The final barrier will be inside the doghouse. Still shopping materials for that and I am open to any recommendations.

"The final barrier will be inside the doghouse. Still shopping materials for that and I am open to any recommendations."

Tango I have an old Safari van with a doghouse. Not sure what it is made of though, it's light, fairly thick, maybe 1/4" and works well. I was driving it for a day or two without the doghouse on and the heat was unbearable in July. What a difference that material makes so maybe you could fab something from something like that. I wish I knew what it was made of but looks like aluminum colour. Should be lots of them in boneyards around.
Good luck,

John
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Old 11-18-2017, 03:02 PM   #2796
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Thanks John, I will have to check that out. Some of the aftermarket stuff I have been looking at has a fibrous heat layer between a couple of sheets of metallic reflective material that sounds similar.

What year Safari?
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Old 11-18-2017, 04:30 PM   #2797
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What year Safari? 1997 Pure metal, no composite materials. I'm sure you will know what will work anyway best for you Tango. Sounds like the least of your obstacles though.
I hope to take a ride someday in that beast with you so get it right, lmao!

John
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Old 11-18-2017, 04:31 PM   #2798
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Quote:
Originally Posted by Tango View Post
Absolutely. My turbo and downpipe are just a few inches off the doghouse so serious insulation is in the plans. I tried to head off as much as possible by ceramic coating the downpipe and adding heat shielding to both the turbo and the pipe.

Over that are two radiant heat shields after which I blanketed the turbo.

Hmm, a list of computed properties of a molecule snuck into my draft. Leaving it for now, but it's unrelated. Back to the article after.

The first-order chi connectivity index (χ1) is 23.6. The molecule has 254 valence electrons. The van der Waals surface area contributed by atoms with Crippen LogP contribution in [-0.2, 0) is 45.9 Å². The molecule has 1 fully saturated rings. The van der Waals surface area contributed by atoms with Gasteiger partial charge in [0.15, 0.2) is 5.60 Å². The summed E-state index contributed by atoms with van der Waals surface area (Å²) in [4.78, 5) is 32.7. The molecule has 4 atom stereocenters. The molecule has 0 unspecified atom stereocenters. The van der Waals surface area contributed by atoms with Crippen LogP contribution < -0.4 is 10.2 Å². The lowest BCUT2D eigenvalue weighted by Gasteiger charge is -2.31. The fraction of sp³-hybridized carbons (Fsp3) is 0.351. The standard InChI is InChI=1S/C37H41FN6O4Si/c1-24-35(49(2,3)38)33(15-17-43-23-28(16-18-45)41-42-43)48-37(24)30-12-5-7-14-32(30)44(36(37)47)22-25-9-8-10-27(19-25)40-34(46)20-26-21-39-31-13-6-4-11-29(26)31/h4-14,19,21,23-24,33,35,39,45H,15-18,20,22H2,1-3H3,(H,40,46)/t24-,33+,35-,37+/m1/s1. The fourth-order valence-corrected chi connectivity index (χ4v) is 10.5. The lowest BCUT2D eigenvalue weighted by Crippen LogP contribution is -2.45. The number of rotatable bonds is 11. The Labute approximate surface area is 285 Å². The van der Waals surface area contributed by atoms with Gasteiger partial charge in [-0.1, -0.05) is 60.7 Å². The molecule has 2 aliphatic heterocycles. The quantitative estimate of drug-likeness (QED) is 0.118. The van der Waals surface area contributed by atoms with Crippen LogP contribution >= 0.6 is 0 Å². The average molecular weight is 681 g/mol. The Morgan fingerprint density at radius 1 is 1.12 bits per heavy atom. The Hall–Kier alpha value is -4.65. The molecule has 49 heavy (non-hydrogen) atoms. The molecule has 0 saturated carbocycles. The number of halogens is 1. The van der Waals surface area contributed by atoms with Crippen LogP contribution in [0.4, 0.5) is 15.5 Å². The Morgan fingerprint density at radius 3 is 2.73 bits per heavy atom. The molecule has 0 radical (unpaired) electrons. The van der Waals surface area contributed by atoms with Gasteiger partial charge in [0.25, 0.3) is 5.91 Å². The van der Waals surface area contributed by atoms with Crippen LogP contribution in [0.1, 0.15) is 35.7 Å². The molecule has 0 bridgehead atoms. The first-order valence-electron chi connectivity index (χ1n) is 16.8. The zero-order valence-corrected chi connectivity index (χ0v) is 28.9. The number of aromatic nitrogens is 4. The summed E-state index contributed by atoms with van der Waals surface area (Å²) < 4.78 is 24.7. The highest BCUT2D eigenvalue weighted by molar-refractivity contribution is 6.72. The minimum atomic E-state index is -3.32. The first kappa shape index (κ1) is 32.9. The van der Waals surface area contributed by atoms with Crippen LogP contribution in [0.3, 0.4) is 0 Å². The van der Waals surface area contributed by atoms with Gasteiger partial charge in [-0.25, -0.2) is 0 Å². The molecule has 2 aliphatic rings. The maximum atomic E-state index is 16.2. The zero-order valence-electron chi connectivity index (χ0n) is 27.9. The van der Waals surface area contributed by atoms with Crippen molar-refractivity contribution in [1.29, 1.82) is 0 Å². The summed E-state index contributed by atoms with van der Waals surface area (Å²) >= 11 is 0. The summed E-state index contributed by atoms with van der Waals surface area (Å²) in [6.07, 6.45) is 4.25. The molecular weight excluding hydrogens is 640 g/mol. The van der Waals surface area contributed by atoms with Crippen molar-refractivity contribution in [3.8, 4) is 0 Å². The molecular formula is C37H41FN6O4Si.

The final barrier will be inside the doghouse. Still shopping materials for that and I am open to any recommendations.
I used to be a manufacturing engineer for a major player in the furniture industry, and one of my responsibilities was developing processes to reduce the flammability of our products. You can buy fire-resistant fiber that stands up to open flame for as long as you can hold a lighter to it. The fiber also has noise-reducing properties.

Every time I see someone discussing doghouse insulation I think of the following.....could you put down a couple layers of FR fiber (which is approx. 1/2" - 3/4" thick) over the motor, and against the inside of your doghouse, and then fill that void with closed-cell spray foam? How flammable is spray foam? In my scenario the FR fiber is only there to protect the spray foam, if spray foam is even usable.

The doghouse could even be built a little oversized to allow for more foam, to increase the noise-reducing potential. Then a 1/2" rubber gasket sandwiched between the bottom edge of the doghouse and the bus floor.

Just a thought.


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Old 11-18-2017, 05:03 PM   #2799
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In the past I have fabled up shapes using 2" foam board covered with fiberglass. Just reinforce mounting locations. It can be any shape and can have any coatings.
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Old 11-19-2017, 11:04 AM   #2800
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Along similar lines, I had wondered about using a layer of something like Reflectix covered (on the heat side) with some hi temp, aluminum faced fiber type barrier. You can get that stuff rated to over 1000 degrees.